Friday, May 6, marked the premiere of Welcome to Eden (Bienvenidos a Edén) on Netflix. With an abundance of influencers and famous names in the cast, an absorbing storyline, and massive promotion by the platform, it was one of this year’s most hotly-awaited Spanish productions.
There are probably very few subscribers yet to discover that this new series – created by Daniel Benmayor (Xtreme) and Menna Fité (Merlí) and produced by Brutal Media – has been added to the Netflix catalog. And that’s because there’s been an all-out effort to make it the next Netflix hit.
It certainly has all the ingredients for success – an intriguing opening that asks “Are you happy?”, a line-up of stars of the stature of Belinda and Ana Mena, big bucks spent promoting the premiere, and a lavish blockbuster-level production of theevents that take place within the series. Welcome to Eden has it all. Except a soul.
Because the story it tells has no soul.
It’s as if the series is the outcome of a Netflix algorithm that factored in what would most interest teen viewers – presumably exclusive parties, beautiful people, secret islands, alcohol and being happy – and blended all these ingredients together to produce Welcome to Eden. But while it may have all the things needed to entice young people to take a look, they’re unlikely to be drawn into this ‘no man’s land’ of unsympathetic characters and a plot profuse in loose ends.
Everything needed to be a hit but nothing to make you love it
Remember the ‘in’ crowd at school who seemed to have it all going on, until you got to know them and realized how hollow they were inside? Well that’s the feeling you get with every episode of Welcome to Eden.
The star-studded cast will no doubt convert the show into a darling of social media. Thanks to Belinda (15 million followers on Instagram), Berta Vázquez (over two million), Ana Mena (over one million), Amaia Salamanca (almost a million), Begoña Vargas and Sergio Momo (nearly 500,000 each), word of this new show is guaranteed to reach their over 20 million followers combined.
It furthermore not only features the million-dollar question – “Are you happy?” – but also the answer, in the form of an exclusive party on a secret island. There’s free alcohol, interactive wristbands, boys and girls with beautiful bodies, music, and a carefree vibe. What’s not to like?
Welcome to Eden sure ticks all the boxes when it comes to what you might expect to interest teenagers in a storyline. But a series should deliver more than mere window dressing, more than the attraction on offer on Instagram. The stories they tell need some resolution that ties up loose ends. That’s what Mark Twain was getting at when he said: “The only difference between reality and fiction is that fiction needs to be credible.” There needs to be some kind of message, something that changes your point of view, something that surprises you with a fresh experience.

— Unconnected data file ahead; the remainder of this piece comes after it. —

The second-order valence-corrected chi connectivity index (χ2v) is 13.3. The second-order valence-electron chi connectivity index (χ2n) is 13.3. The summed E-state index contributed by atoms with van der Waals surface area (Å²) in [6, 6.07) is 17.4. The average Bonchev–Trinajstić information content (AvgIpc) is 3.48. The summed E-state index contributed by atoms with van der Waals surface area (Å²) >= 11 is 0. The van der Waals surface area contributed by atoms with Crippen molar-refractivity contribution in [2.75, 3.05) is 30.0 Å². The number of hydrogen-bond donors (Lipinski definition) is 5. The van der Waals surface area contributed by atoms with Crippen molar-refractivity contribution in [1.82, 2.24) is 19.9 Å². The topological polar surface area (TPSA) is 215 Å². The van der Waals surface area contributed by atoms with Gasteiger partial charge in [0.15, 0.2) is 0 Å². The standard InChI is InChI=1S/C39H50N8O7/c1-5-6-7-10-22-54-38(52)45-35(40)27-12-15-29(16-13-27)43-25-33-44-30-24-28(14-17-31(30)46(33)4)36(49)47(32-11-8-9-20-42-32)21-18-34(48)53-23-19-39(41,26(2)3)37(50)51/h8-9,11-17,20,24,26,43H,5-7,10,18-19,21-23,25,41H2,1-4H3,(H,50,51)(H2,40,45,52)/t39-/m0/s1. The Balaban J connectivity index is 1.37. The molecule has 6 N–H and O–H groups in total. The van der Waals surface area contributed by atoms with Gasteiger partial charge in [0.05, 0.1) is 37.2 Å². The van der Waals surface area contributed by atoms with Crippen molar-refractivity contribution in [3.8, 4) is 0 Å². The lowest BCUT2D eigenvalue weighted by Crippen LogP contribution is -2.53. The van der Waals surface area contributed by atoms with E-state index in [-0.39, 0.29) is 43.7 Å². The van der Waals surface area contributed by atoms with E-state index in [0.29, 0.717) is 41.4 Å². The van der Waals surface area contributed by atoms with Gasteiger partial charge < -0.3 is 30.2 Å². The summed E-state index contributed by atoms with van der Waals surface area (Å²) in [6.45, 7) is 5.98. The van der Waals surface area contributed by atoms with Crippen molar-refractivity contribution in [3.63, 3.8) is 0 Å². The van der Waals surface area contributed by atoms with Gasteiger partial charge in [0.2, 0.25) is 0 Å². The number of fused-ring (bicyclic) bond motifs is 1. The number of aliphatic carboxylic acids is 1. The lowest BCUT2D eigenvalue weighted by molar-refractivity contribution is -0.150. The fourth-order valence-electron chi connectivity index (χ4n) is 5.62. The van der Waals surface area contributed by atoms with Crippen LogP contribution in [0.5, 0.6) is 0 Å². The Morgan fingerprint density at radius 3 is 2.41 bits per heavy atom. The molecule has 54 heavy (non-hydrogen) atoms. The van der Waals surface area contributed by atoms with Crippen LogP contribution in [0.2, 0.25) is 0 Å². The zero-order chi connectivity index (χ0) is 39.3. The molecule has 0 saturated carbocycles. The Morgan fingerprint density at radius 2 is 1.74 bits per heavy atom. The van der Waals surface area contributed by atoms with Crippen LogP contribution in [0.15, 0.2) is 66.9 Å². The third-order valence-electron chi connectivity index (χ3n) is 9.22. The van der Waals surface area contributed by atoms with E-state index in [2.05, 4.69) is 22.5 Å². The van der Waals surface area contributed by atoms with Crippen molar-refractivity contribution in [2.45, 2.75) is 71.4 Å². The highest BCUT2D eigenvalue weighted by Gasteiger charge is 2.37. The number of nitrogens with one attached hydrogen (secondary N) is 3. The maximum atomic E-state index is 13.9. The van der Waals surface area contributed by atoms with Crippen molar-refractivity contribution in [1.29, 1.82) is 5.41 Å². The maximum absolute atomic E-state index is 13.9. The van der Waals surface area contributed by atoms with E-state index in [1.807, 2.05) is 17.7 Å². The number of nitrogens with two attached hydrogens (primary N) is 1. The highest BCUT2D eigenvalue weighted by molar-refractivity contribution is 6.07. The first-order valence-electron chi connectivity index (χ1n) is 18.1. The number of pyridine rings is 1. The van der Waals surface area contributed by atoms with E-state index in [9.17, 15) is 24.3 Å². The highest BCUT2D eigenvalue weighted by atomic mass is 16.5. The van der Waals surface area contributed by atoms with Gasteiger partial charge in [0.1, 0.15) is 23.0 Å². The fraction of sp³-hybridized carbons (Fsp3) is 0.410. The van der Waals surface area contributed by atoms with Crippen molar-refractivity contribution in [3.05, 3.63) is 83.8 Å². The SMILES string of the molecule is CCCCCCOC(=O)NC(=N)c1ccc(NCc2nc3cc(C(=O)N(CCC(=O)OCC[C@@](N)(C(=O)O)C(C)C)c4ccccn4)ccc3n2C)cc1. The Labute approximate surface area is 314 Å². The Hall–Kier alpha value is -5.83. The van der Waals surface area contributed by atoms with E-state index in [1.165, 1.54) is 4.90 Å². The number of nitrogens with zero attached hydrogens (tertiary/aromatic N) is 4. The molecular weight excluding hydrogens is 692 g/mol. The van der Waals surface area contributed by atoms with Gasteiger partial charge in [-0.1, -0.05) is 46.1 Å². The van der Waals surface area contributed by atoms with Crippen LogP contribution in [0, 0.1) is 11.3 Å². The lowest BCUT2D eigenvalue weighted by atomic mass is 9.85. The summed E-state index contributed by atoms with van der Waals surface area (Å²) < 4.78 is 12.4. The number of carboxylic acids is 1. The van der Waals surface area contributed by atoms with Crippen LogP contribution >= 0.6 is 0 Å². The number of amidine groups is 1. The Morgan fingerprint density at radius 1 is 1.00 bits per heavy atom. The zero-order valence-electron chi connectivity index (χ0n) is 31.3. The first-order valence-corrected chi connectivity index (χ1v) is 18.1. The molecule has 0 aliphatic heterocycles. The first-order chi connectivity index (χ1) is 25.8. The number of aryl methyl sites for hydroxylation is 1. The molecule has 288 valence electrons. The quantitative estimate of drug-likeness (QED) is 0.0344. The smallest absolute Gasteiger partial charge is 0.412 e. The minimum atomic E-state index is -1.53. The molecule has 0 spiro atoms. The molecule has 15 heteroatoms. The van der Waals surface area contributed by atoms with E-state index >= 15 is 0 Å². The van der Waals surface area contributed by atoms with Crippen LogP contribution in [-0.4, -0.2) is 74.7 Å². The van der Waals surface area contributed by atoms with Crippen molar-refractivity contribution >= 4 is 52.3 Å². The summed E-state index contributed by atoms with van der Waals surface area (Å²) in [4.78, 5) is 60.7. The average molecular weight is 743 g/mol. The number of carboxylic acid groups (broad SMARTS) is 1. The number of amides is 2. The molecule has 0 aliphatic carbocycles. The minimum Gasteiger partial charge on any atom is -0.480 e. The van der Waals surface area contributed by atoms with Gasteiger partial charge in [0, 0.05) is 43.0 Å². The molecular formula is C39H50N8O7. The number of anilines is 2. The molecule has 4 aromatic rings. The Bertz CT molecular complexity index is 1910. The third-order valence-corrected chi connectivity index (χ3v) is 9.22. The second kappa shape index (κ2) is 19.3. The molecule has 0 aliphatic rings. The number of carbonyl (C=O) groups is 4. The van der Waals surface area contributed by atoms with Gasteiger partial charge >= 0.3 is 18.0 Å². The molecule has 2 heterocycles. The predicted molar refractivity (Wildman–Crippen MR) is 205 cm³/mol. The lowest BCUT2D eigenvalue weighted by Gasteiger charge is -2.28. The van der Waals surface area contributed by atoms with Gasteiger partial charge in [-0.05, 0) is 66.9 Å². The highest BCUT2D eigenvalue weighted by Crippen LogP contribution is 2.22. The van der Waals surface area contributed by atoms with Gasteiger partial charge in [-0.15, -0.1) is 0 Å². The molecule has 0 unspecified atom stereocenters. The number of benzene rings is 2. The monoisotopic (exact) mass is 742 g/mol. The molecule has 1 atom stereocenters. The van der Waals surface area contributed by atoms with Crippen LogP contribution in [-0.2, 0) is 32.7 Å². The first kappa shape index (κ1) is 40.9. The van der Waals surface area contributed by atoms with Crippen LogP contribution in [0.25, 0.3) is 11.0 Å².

But that’s not the case in this series that instead has you constantly wondering why the characters made those choices, why the plot took that particular twist, even what the point is overall. Bizarre parties can be entertaining, but they’re not enough on their own. You want to be affected by what you watch, by what you experience vicariously through the characters. Otherwise you might as well just stick with reality. And no one goes to Eden in search of that.
Too much like fast food to make you a fan
It’s true the series makes an attempt to dive below the surface of the characters and reveal the personal issues each one faces. When one opens up about their sick mother, another about their father’s abuse, and so on, it creates a space in which viewers can start to identify with them. But the overall lack of depth ends up provoking more disgustthan empathy towards them.
Instead of enjoying the journey, it’s like Welcome to Eden is in a rush to arrive. It leaves you wishing you knew more about this cast of charismatic characters that’s apparently so unique. But instead of discovering what makes them special, why they stand out from the others, why they were the chosen ones (in both real life and fiction), and understanding their mindsets, you get a glib explanation. It leaves a feeling like when you’ve eaten McDonald’s – you satisfy an urge to stuff yourself but in the days, weeks and months that follow you don’t give that ‘feast’ another thought.
Welcome to Eden pulls back on its promise. It has missed out on the opportunity to become the style manual for an entire generation, something for teenagers to turn to in tough times, and to return to when older and feeling nostalgic about those times back then. But instead it settles for being just one more post in the feed of their lives. Like a cheap burger after a night of clubbing.